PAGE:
Vacation's over, folks. Those last several weeks of light weekly lists with barely a handful of worthwhile new releases are no more. Time to get back to record shopping in earnest. And this week is a doozy! Topping the list is the tenth album from veteran Chapel Hill, NC, group Superchunk. Released on the label band cofounders Laura Ballance and Mac McCaughan started, Merge Records, I Hate Music proves exactly the opposite of its title. Our Music Director, Don Yates, calls it "another excellent set of exuberant, hook-filled pop-punk, featuring consistently stellar songs with punchy guitars, energetic rhythms and anthemic sing-along choruses." Look for Superchunk performing at Bumbershoot on Labor Day weekend, where they will also be playing for KEXP at the Bumbershoot Music Lounge. Get more information here.
Also out this week is the ninth album from Portland singer-songwriter Laura Veirs, which Don Yates describes as "an impressive set of beautifully crafted folk-pop, with a lushly produced sound (courtesy of longtime producer/husband Tucker Marine) and a variety of special guests (including Neko Case, kd lang, Jim James, Brian Blade, members of the Decemberists and other notables) helping to flesh out Veirs’ finely chiseled songs, which find her contrasting the joys of love and motherhood with the horrors of war, suicide and gun violence." LA duo No Age return after three years with their fourth album, which turns out to be "a dramatic change of pace that finds them exploring the sounds of stern post-punk, atmospheric shoegaze and amelodic No Wave with a mostly bleak blend of angular guitar lines, noisy ambient textures, taut rhythms and monotone vocals." (No Age will be live on KEXP tomorrow at 11AM.) And California retro-rockers Crocodiles continue their dark, fuzzy, happy-to-be-heartbroken sound, with tighter production this time courtesy of The Raveonettes' Sune Rose Wagner, on their fourth LP, Crimes of Passion.
Other excellent new releases this week come from the horribly named but awesome sounding Nashville band Diarrhea Planet, who second album is "an impressive, high-energy blend of raucous garage-rock, buzzsaw Ramones punk, melodic power-pop, riff-heavy hard-rock and epic Springsteen grandeur, combining a massive four-guitar attack with an abundance of catchy hooks"; prolific LA-via-San Francisco musician Ty Segall, whose latest is "a striking change of pace that turns down the amps in favor of brooding, acoustic-oriented psych-folk, featuring a raw, stripped-down sound combining acoustic psych guitars and occasional strings with dark, introspective lyrics centering around his adoptive father’s recent death and his subsequent estrangement from his mother"; 11-member Portland group Typhoon, whose third album is "a potent set of orchestral folk-pop, with a rich, dynamic sound featuring electric and hard-strummed acoustic guitars, horns, strings, keyboards and more on emotive, often lyrically dark songs laced with epic crescendos and sing-along choruses"; and LA-based artist Zola Jesus (a.k.a. Nika Roza Danilova) who teams up with JG Thirlwell (a.k.a. Foetus) and the New York-based Mivos Quartet for a "re-working some of her previously released songs" with a more "acoustic-oriented, chamber-pop sound [that] is dramatically different from the more electronic-oriented source material, it still provides a beautiful, haunting frame for her dramatic, impassioned vocals".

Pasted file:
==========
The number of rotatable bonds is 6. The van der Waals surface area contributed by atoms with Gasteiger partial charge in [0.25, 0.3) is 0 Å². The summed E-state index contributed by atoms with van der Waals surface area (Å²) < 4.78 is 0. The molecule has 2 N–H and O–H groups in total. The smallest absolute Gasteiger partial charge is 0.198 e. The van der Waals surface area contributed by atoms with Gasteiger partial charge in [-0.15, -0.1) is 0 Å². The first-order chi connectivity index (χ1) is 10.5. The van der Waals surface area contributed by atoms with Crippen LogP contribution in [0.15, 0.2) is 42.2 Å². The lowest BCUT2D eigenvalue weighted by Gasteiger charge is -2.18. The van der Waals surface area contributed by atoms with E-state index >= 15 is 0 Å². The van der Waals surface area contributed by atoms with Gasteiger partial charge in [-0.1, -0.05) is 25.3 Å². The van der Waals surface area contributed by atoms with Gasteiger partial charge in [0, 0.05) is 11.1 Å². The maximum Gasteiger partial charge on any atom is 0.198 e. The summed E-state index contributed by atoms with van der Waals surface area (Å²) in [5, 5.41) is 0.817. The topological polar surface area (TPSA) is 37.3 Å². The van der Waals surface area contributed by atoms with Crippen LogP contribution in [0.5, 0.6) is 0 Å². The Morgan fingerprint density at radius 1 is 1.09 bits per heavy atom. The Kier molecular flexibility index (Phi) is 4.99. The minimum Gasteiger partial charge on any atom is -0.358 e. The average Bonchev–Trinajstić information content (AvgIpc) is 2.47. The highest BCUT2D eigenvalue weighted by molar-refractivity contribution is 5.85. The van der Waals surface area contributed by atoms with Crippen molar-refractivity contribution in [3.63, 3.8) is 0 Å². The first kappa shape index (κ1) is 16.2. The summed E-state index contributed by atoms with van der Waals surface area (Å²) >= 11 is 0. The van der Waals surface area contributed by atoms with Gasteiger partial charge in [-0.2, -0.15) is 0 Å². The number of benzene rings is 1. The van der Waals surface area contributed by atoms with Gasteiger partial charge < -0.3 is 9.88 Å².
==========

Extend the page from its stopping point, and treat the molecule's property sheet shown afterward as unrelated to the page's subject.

You'll also want to check out the latest from Julianna Barwick, who recorded her third album in Iceland with with Alex Somers and an array of Icelandic musicians; Danish band Kissaway Trail who return with "a rock-solid set of epic, psych-tinged pop-rock with layered oceanic guitars, atmospheric synths and catchy pop hooks"; New York's Ski Lodge, whose debut is "a promising set of dreamy post-punk with jangly guitars, atmospheric keyboards, morose vocals, dark lyrics and wistful melodies"; New Zealand trio Surf City, whose second album is "another impressive set of hooky, psych-tinged garage-pop reminiscent of ‘80s-era New Zealand bands like The Clean and The Chills, though with a bit heavier emphasis on fuzzy, reverb-drenched guitars"; and veteran Nashville-based singer-songwriter Tim Easton, whose latest is "an often-fiery set of lean roots-rock inflected with rockabilly, blues and other vintage styles, combining stinging guitar licks with lively rhythms".
And there's much, much more, including new albums from Porcelain Raft, Pure Bathing Culture, White Lies, Shigeto, DIANA, Bent Shapes, White Hills, His Electro Blue Voice, Widower, Army Navy, Earl Sweatshirt, BRAIDS, and many others. Plus, you'll find a deluxe edition of The Lumineers' debut, including a few bonus tracks, and reissues from the pre-Dirty Three Australian band Venom P. Stinger, featuring Mick Harvey and drummer Jim White.
It's mind blowing, really, so you're going to need to get started right away. But not before you sample the tracks gathered below.
Army Navy - Crushed Like the Car
We know you're probably hoping to catch your breath, and rest your wallet, after last week's budget-busting list of new releases, but we can't wait for you to hear the killer albums out this week. Topping the list are four albums already in KEXP's heavy rotation, including the anticipated debut L...
Our live guests today, The Moondoggies, have one of this week's top new releases with their excellent third LP, Adios I'm a Ghost. The Seattle band has long been a KEXP favorite, and their fans certainly won't stop loving them after hearing their latest, which our Music Director, Don Yates, calls...